Part 2: Food Parenting:
Your Food Parenting style describes how you interact with your child around food, feeding and mealtimes. Your style will influence your child’s relationship with food, their nutritional choices throughout their life, their food likes and dislikes, eating habits and ability to eat mindfully encompassing appetite self-regulation.
Your food parenting style is influenced by your own childhood experiences of food and feeding. If you were force fed as a child you are more likely to overly encourage your own children. If your parent hid their own stash of sweets, you are more likely to restrict foods too. Knowing your food parenting style can help you understand the way you deliver food messages to your child.
There are four Food parenting styles:
· Authoritarian Style – This is a controlling food parenting style where the parent, rather than the child, makes decisions about what, when, or how much the child should eat. It undermines the child's natural ability to respond to their own internal hunger and fullness cues and establishes unnatural eating behaviours. Pressure to eat and restriction of certain foods is a key characteristic of this parenting style, and is what we are describing above.
· Permissive Style – This is where parents almost always say yes to what the child wants, even if they’ve said no first. They are indulgent parents and may be cooking a separate meal for their child to meet the child’s demands for certain foods. There is often no structure around meal and snack times, children with parents who have a permissive feeding style often have food related health problems such as being overweight or obese later in life.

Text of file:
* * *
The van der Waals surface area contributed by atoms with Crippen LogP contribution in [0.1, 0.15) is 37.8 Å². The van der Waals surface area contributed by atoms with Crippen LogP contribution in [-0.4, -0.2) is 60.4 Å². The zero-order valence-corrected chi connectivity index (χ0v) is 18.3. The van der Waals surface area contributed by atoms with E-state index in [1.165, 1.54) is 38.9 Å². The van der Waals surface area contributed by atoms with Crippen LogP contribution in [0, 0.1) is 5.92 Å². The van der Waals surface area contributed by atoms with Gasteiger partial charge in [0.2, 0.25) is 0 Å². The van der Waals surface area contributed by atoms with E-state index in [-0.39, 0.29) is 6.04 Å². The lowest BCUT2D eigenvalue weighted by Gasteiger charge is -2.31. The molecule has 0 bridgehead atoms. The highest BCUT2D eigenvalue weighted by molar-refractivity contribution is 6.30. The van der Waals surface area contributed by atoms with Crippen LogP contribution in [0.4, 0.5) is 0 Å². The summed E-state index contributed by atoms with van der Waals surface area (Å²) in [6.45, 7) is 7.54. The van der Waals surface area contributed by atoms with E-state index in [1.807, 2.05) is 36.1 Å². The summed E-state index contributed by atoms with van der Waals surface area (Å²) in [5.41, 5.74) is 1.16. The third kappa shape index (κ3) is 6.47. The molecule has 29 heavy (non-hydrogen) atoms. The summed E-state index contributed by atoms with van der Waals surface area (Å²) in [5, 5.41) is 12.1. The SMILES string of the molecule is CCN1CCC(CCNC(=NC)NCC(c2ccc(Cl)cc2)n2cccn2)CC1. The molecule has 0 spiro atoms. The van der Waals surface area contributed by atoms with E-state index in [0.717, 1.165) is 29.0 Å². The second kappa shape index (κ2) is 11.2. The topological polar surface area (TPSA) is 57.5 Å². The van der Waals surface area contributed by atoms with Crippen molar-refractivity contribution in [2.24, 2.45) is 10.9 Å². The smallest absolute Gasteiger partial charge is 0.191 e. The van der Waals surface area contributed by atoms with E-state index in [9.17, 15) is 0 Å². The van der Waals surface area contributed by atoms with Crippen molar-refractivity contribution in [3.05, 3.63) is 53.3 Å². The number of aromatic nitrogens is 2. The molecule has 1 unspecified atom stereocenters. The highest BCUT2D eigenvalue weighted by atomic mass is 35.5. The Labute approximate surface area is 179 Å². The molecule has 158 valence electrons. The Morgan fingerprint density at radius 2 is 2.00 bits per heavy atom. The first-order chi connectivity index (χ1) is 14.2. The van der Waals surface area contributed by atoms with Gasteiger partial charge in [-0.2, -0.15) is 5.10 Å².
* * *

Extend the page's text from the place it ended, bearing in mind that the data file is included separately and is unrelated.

· Neglectful style is a ‘hand off’ approach when it comes to food. Parents are often disinterested in shopping, cooking and serving food; they just aren’t ‘foodie’ people. There is often no meal planning and little mealtime structure in the family. Sometimes there is not enough food available.
· Authoritative Style – These are parents who are generally more tuned in to their children's needs and as a result are more responsive. They get the balance just right between setting boundaries and rules whilst allowing their child to make their own decisions around food. For example the parents choose the food items that make up the family meal, when and where the food will be served and the child is allowed to decide which and how much they are going to eat, allowing them some control over the eating experience. This is called the Division of Responsibility by Ellyn Satter. This style of Food Parenting is optimal in supporting healthy child development.
Have you identified your Food Parenting style?
Research shows us that the authoritative food parenting style is the most successful way to feed a healthy, happy child. Check out part 3 next week on Ellyn Satter's Division of Responsibility and how this can be applies for all ages and stages, from the start of weaning to the growing teenager!